On Tuesday Asian markets edged down as profit-takers stepped in following a recent run-up, while the pound maintained gains on hopes Britain will avoid crashing out of the European Union.
While there were few catalysts to drive business and Wall Street was closed for a holiday investors are keeping tabs on developments in various issues including the US government shutdown, Brexit and China’s stuttering economy.
The optimism surrounding China-US trade talks was jolted by a Bloomberg News report that said the two sides were struggling to reach agreement on the crucial matter of intellectual property, which is a key source of anger in Washington.
While headlines regarding talks earlier this month were upbeat, and eyes turn to another meeting including China’s top negotiator Liu He at the end of January, the Bloomberg story, referencing unnamed sources, provided a reality check.
In early trade Hong Kong and Shanghai each dipped 0.5 per cent, while Tokyo went into the break 0.1 per cent lower. Sydney also slipped 0.5 per cent, Singapore shed 0.2 per cent and Seoul was 0.4 per cent lower while Wellington and Taipei were also well down.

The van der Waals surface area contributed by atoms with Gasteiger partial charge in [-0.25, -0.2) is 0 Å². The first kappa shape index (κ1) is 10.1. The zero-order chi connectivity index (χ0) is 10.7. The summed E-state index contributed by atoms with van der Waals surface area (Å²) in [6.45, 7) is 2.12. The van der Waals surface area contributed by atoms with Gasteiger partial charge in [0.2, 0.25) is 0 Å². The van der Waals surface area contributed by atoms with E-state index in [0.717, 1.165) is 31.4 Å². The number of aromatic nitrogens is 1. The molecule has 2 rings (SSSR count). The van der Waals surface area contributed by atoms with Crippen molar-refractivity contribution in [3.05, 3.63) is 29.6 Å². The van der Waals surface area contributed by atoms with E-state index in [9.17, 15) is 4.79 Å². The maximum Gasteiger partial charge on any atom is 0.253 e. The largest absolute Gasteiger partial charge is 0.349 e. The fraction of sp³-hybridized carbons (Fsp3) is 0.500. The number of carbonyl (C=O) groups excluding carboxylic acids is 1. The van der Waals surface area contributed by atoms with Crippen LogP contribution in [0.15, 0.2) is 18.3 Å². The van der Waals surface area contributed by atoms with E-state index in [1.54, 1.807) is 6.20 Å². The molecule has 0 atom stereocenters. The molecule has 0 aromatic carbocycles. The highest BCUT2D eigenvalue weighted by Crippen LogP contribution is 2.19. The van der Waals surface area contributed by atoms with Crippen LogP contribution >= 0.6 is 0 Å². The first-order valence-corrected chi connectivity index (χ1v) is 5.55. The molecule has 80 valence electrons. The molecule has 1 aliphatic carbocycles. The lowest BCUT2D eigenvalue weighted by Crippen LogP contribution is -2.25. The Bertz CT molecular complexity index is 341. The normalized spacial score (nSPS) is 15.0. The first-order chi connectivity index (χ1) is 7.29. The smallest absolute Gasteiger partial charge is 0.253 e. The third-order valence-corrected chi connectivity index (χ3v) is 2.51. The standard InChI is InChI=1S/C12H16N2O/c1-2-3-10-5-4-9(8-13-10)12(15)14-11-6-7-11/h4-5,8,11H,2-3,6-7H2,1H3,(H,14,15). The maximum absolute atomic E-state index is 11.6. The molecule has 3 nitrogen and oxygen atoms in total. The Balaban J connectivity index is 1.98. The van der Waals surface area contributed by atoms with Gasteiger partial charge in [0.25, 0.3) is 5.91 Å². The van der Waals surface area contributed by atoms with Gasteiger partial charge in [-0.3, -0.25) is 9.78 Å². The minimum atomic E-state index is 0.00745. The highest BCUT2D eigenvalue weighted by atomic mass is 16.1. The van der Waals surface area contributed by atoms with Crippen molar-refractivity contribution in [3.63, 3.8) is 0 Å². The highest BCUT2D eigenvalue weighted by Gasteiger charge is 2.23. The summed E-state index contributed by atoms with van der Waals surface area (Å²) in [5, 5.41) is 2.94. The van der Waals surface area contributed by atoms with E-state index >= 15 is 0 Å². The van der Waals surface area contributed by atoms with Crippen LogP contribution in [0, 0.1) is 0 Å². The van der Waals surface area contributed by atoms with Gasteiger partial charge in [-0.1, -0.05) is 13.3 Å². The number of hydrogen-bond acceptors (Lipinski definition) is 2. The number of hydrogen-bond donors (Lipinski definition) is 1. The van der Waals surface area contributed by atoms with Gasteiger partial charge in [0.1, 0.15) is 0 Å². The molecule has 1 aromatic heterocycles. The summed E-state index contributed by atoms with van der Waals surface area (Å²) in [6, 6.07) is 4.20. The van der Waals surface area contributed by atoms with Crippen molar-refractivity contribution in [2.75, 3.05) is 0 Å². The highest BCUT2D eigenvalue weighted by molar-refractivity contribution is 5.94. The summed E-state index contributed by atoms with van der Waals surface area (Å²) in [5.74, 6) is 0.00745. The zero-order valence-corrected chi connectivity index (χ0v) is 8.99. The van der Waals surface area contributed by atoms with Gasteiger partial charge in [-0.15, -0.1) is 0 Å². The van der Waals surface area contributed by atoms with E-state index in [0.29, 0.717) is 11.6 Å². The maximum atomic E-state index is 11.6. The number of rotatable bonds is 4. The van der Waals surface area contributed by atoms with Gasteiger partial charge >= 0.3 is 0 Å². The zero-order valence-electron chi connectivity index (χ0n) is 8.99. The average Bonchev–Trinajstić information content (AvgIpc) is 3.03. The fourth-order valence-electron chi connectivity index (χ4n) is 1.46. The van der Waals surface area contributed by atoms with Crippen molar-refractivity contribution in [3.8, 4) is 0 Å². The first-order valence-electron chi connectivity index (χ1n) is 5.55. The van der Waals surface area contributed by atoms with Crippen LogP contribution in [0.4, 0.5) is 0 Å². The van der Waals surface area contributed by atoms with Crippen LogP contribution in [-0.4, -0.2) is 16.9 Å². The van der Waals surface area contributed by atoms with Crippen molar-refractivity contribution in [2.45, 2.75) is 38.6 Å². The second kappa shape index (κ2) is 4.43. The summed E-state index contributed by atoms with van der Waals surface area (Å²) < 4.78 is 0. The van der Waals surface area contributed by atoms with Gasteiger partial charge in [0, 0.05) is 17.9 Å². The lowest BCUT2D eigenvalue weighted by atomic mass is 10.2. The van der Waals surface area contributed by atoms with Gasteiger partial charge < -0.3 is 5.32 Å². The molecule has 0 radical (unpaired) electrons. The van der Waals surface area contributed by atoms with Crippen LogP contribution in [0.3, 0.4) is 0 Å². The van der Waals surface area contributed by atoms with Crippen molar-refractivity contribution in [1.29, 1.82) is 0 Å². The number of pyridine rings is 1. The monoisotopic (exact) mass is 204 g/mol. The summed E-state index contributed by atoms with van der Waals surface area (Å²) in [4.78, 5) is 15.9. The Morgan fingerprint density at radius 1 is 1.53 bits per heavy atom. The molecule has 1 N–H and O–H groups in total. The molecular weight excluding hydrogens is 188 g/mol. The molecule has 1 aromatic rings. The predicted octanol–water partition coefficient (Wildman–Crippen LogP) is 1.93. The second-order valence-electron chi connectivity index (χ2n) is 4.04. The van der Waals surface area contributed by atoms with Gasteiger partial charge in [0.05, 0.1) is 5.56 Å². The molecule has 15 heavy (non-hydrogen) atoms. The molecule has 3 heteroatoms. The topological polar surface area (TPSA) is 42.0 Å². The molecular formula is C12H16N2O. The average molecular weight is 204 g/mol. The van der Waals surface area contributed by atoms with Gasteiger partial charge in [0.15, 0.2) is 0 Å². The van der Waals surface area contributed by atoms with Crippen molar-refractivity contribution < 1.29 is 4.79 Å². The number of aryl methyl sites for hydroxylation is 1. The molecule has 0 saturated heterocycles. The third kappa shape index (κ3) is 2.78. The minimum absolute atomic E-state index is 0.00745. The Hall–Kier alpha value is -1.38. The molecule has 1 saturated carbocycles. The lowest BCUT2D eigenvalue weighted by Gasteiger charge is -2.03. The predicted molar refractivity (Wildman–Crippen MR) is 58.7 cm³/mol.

Concerns about the outlook led the International Monetary Fund to lower its growth forecasts for the global economy, citing the trade row, Brexit and other problems.
On currency markets the pound edged up slightly against the dollar, having bounced on Monday after British Prime Minister Theresa May said she would try to hammer out changes to her Brexit deal that was roundly rejected by MPs last week.
While there is no plan in place to leave the EU on March 29, markets are confident lawmakers will avoid a damaging no-deal Brexit, with options being touted being a delay to the leaving date and another referendum.
The pound “has been helped by ongoing optimism that a hard Brexit will be avoided on 29th March”, said Ray Attrill, strategist at National Australia Bank. He pointed out that MPs from both sides of the aisle had proposed a bill pushing for a delay if an agreement cannot be agreed in parliament by February 26.
“There’s a good chance this gets up. If so, it further flattens the tail risk of a hard Brexit on March 29, though note all 27 EU nations will need to agree to an extension, so it wouldn’t eliminate the risk completely. “Oil prices extended Monday’s losses that came in response to data showing China’s economy grew last year at its slowest pace for almost three decades.